I don’t mean rosé, I mean real red wines that are just so good drunk with a bit of a chill, especially in summer! After all, red wine is intended to be drunk at ‘cellar temperature’ and a European cellar is probably around 15°C all year, not the 35°+ our bottles reach when they sit outside at a barbie. We’re talking about light-bodied reds here with little or no oak, soft tannins and plenty of fruit. Pinot noir (and its cousins) shine … but there are a few surprises too. And this is only scratching the surface of a long list of reds that take well to a bit of chilling; try it with your favourite light reds soon.
Eldridge Estate PTG Mornington Peninsula, Vic
I love Beaujolais, so the gamay in this 50/50 blend with pinot noir may be what grabbed me at first. This deliciously moreish light red is an easy quaffer on its own, and great alongside something spicy like a red curry. Lovely fruity nose and savoury finish with good length.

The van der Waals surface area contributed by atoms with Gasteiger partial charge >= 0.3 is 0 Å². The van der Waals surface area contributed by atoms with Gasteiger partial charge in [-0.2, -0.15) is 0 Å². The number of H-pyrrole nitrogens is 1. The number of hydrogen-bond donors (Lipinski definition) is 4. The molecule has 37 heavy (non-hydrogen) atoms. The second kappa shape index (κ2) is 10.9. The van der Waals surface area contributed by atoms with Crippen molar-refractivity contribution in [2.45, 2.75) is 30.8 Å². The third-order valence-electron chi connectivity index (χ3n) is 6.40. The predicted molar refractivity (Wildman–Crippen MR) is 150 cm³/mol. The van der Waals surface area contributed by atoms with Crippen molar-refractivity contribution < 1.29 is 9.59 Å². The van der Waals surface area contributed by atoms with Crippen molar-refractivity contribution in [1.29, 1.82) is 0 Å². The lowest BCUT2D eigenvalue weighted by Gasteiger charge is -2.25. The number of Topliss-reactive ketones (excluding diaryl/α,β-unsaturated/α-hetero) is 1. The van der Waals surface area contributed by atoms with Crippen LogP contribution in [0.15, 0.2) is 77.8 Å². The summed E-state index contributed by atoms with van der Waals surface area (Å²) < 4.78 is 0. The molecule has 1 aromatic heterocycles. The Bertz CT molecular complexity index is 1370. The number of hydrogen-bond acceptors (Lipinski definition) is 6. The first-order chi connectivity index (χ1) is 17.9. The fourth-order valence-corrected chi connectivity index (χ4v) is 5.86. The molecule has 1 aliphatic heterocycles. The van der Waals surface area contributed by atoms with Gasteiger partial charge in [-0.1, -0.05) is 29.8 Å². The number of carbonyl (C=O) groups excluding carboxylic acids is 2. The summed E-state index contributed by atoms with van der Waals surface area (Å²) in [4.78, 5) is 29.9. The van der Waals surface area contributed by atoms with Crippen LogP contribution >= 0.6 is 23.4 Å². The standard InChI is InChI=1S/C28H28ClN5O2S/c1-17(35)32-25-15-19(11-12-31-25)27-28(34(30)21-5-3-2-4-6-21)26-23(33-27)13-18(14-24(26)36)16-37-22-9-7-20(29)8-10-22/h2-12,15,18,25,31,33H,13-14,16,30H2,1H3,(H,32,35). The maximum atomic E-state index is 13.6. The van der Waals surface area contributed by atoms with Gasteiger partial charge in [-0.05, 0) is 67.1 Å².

Two Tonne Tasmania Ziggurat Pinot Noir Tamar Valley, Tas
Ricky Evans likes to experiment with his pinot noir, mixing things up a bit each year. He says his 2019 is: ‘Pinot noir chasing a Beaujolais style’, with half having been fermented cab mac style and half whole berry. It’s quite savoury with good acid and best with food.
Murdoch Hill Ridley Pinot x Three Adelaide Hills, SA
Pinot noir is joined by cousins pinot meunier and pinot gris, at Murdoch Hill winery, to create this juicy, slightly funky, light red wine. It’s a touch cloudy, with a lovely aromatic note, plenty of red fruit and warm spices, plus firm tannins to finish.
Terre à Terre Piccadilly Red Blend Adelaide Hills, SA
At Terre à Terre winery, Trousseau, the classic red grape of Jura, is co-fermented with mondeuse (common in neighbouring Savoy) and pinot noir to create a wine with lovely chalky tannins, juicy red fruit and bright acidity. It has good body with a bit of grip and comes into its own with food.
Bodega Pirineos Principio Moristel Somontano, Spain
This soft, dusty, savoury wine comes from the Spanish Pyrenees. It’s made from a rare local grape, moristel. Thin-skinned with light body, it’s usually used for blending, but fermented with natural yeasts, unwooded, unfined and unfiltered, it’s delicious here as a single varietal.